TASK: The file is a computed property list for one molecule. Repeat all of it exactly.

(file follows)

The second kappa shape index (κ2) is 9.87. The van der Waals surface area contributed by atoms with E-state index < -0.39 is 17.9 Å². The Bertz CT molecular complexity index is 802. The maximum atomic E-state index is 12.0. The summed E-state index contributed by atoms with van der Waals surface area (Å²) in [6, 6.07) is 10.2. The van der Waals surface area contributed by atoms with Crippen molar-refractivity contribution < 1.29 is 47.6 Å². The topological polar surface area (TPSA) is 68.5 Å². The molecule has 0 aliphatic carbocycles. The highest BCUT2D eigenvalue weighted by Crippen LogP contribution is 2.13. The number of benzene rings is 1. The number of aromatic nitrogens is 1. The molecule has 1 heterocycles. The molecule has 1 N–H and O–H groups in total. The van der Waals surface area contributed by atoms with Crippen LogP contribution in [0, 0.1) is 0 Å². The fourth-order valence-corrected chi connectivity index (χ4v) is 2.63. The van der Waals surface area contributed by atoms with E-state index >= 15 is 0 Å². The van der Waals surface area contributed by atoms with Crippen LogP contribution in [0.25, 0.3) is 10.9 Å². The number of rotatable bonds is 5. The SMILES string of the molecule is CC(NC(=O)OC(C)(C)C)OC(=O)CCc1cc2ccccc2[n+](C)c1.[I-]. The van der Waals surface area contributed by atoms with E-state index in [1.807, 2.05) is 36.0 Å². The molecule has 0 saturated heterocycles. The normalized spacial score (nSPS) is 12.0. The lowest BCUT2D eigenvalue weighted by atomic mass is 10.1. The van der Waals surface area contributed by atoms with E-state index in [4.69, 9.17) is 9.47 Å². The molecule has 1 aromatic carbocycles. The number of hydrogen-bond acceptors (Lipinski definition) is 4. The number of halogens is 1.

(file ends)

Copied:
The second kappa shape index (κ2) is 9.87. The van der Waals surface area contributed by atoms with E-state index < -0.39 is 17.9 Å². The Bertz CT molecular complexity index is 802. The maximum atomic E-state index is 12.0. The summed E-state index contributed by atoms with van der Waals surface area (Å²) in [6, 6.07) is 10.2. The van der Waals surface area contributed by atoms with Crippen molar-refractivity contribution < 1.29 is 47.6 Å². The topological polar surface area (TPSA) is 68.5 Å². The molecule has 0 aliphatic carbocycles. The highest BCUT2D eigenvalue weighted by Crippen LogP contribution is 2.13. The number of benzene rings is 1. The number of aromatic nitrogens is 1. The molecule has 1 heterocycles. The molecule has 1 N–H and O–H groups in total. The van der Waals surface area contributed by atoms with Crippen LogP contribution in [0, 0.1) is 0 Å². The fourth-order valence-corrected chi connectivity index (χ4v) is 2.63. The van der Waals surface area contributed by atoms with E-state index >= 15 is 0 Å². The van der Waals surface area contributed by atoms with Crippen LogP contribution in [0.25, 0.3) is 10.9 Å². The number of rotatable bonds is 5. The SMILES string of the molecule is CC(NC(=O)OC(C)(C)C)OC(=O)CCc1cc2ccccc2[n+](C)c1.[I-]. The van der Waals surface area contributed by atoms with E-state index in [1.807, 2.05) is 36.0 Å². The molecule has 0 saturated heterocycles. The normalized spacial score (nSPS) is 12.0. The lowest BCUT2D eigenvalue weighted by atomic mass is 10.1. The van der Waals surface area contributed by atoms with E-state index in [4.69, 9.17) is 9.47 Å². The molecule has 1 aromatic carbocycles. The number of hydrogen-bond acceptors (Lipinski definition) is 4. The number of halogens is 1.